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Buffalo Bill and the Pony Express
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SOMETIME in the dead of night Woods approached the sentry on guard at the prison camp.

He gave the countersign to the man on watch.

"Can't get used to sleeping like this, as yet," he remarked. "Did you have the same trouble at first?"

The friendly sentry nodded.

"A little," he replied.  "But now, I'm so sleepy, when the time comes, I'd sleep any­where."

Woods, (he need no longer be Streeter), watched his chance.  He hated what he had to do but he wasted no scruples over it.  Be­cause of his tremendous strength, it had been decided that he should be. the captor and Bill the captive. He could do what had to be done, in the next fifteen minutes as few men could do it.

The startled sentry felt a powerful hand at his throat and another over his mouth. He could utter no sound.  Woods strangled the man until he became unconscious. Taking no chances, he bound him and with his big bandanna he covered his mouth so that he could not make the slightest outcry.

"Well, friend, it's rather shabby treat­ment, but you won't be any the worse for it tomorrow," he murmured. Donning the man's cap he sauntered inside the camp.

The light of the moon showed through the open window and by it Bill and Simpson, who were watching saw him, rose and came forward.

"All's well, friends of mine," said Woods. "Now I must need have some conversation with our friend at Post Number Seven. The horses are over there. Both of you make your way there while I entertain him. Watch me, you can from where the horses are."

The sentry at the post greeted him surlily. Woods, however, acted in so friendly a man­ner that he became somewhat mollified.

"I live over that way," Woods offered. "I guess I'll go tonight since I can't sleep and try to get back tomorrow. Here is my pass." And at the same time he gave the countersign.

The man turned to study the pass. Woods acted quickly. He clutched his throat and throttled the guard, preventing any outcry. He did not release his hold until he could feel the struggling form grow limp in his arms.  Not having any other handkerchief to be used in the same manner as he had used the one he had, he was seriously considering the problem of using his shirt when Bill and Simpson came up, leading an extra horse.

"Don't bother now about any outcries he may make," said Bill.  "Let's be off."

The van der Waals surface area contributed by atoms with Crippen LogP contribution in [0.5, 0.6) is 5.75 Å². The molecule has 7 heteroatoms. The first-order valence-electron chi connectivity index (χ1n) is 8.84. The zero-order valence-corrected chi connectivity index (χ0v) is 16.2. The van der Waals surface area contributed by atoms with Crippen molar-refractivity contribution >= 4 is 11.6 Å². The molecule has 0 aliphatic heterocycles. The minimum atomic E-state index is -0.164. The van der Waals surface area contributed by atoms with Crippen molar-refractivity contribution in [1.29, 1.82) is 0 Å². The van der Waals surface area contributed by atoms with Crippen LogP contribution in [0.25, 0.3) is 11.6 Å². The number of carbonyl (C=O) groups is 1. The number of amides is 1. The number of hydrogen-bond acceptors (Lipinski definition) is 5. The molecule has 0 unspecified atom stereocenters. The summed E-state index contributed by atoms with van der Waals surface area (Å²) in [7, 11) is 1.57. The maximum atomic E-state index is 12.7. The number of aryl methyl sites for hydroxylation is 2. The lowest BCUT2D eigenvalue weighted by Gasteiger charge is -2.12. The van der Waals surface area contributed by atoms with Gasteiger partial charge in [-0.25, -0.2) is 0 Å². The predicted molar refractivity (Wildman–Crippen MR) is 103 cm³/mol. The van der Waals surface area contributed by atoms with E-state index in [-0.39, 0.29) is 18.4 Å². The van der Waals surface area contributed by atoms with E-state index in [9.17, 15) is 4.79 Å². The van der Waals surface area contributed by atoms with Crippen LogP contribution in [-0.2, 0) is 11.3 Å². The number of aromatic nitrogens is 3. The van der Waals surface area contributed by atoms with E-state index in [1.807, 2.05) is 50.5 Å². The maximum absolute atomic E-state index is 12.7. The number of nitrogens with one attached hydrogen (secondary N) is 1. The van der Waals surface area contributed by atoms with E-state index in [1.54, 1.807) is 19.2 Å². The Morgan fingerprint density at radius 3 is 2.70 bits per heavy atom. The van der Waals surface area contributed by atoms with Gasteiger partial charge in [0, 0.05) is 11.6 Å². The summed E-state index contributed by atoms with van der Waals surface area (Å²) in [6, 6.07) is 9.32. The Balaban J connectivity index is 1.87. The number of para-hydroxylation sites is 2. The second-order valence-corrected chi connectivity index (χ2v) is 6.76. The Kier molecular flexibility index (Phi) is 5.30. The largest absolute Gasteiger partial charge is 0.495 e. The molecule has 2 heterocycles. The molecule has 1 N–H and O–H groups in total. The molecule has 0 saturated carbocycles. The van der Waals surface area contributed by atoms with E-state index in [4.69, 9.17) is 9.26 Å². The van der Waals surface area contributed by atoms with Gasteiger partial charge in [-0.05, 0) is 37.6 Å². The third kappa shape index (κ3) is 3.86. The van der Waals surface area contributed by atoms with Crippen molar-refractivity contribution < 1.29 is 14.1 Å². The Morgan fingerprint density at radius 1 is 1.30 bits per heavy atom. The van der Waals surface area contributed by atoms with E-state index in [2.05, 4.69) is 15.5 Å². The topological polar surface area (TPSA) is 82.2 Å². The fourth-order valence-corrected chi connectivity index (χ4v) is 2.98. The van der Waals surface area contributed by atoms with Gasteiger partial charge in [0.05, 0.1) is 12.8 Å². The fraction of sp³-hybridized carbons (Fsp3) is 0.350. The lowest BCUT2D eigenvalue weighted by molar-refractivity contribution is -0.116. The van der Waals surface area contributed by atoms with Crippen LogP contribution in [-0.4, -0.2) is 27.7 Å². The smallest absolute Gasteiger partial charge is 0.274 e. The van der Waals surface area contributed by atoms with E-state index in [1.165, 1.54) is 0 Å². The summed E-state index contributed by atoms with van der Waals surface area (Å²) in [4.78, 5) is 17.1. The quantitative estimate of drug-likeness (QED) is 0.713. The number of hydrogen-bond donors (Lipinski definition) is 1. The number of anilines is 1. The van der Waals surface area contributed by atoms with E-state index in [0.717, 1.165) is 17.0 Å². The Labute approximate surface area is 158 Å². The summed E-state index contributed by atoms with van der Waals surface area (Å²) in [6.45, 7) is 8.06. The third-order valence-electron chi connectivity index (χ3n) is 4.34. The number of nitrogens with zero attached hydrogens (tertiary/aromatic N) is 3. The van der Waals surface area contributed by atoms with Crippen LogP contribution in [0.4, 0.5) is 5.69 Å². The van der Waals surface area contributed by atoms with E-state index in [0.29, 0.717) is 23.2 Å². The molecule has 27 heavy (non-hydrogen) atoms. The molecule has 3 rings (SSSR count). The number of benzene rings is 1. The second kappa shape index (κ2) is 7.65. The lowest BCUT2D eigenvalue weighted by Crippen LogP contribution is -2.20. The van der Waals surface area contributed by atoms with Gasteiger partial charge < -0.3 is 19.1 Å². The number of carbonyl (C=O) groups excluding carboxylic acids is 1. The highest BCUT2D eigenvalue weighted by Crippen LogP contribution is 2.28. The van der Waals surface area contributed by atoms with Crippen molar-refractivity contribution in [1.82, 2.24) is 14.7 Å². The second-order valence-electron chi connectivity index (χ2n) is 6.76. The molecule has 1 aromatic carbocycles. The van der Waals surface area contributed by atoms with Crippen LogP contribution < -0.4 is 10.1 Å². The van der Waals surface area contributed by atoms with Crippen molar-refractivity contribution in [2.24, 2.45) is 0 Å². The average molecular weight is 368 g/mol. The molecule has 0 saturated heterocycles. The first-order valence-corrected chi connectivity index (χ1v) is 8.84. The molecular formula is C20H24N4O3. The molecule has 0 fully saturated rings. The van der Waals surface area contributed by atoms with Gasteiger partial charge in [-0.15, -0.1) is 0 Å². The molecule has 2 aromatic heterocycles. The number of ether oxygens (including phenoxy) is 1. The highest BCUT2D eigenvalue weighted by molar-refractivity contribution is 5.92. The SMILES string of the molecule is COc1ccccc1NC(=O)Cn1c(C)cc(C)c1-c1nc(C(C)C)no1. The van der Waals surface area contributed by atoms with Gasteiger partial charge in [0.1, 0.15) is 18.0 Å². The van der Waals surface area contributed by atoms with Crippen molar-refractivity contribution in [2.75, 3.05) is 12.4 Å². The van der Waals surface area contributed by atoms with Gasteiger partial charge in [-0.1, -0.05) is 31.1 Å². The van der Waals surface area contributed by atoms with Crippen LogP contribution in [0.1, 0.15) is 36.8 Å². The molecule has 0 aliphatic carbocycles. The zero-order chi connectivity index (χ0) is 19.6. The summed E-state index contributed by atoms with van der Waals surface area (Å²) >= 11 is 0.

They had not gone more than a quarter of a mile when they heard loud shouts and shots.  They put on extra speed.

"Well," said Simpson, "we have some start, at any rate."

"This feels rather natural," Woods com­mented.  "We three and trouble behind us."

"Coming kind of fast though," said Bill.

"Isn't that part of the fun?" asked Simpson.  "Let trouble come as fast as it will. It is for us to go just the least bit faster. Which isn't saying how much it means to me to be free."

"You have to thank Bill, here," Woods told him.

"You saw what Woods did," hotly re­torted Bill. "And both he and Harrington would have been here long since, if Colonel Sigel had given permission."

"My boy," Woods declared sagely, "once upon a time three men came to a stone wall. There was a very rare bird on the other side which each was  anxious to get. The wall was too high to climb, entirely too high. Number one decided it couldn't be done. Number two hammered against the wall without succeeding.  Number three studied the situation for a few moments and then imitated the cry of the bird. Lo and be­hold, the bird came over the high wall.  This is a simple story, all my own, but it brings out my point that the idea is the thing."

"Was this Bill's idea, Woods?" Simpson asked.

"He's the one that got the bird," replied Woods.

Through all this, the three skilled horse­men did not lessen the speed of their steeds. Side by side they rode, Bill and Woods glorying in the fact that they had been able to successfully execute their daring attempt at rescue.

"I reckon," said Woods, with a trace of the mimicry in tone and attitude he had assumed before the Rebels, "our friends will be won­dering as to how it all could have happened. About this time they are beginning to real­ize that it was all a hoax. I fear they will not have any respect for me."

Another two hours' ride brought them within General Fremont's line. Then the three returned to Colonel Sigel's division the next morning. Wood, and Simpson re­ported at once to the pleased commander.

Bill was greeted warmly by the officer, "Hope you come with us when they let you enlist, my boy."

The week was ended when Bill returned to Leavenworth. He immediately called on Drose and told him what happened.

"Wish I had been with you," Drose re­marked enviously

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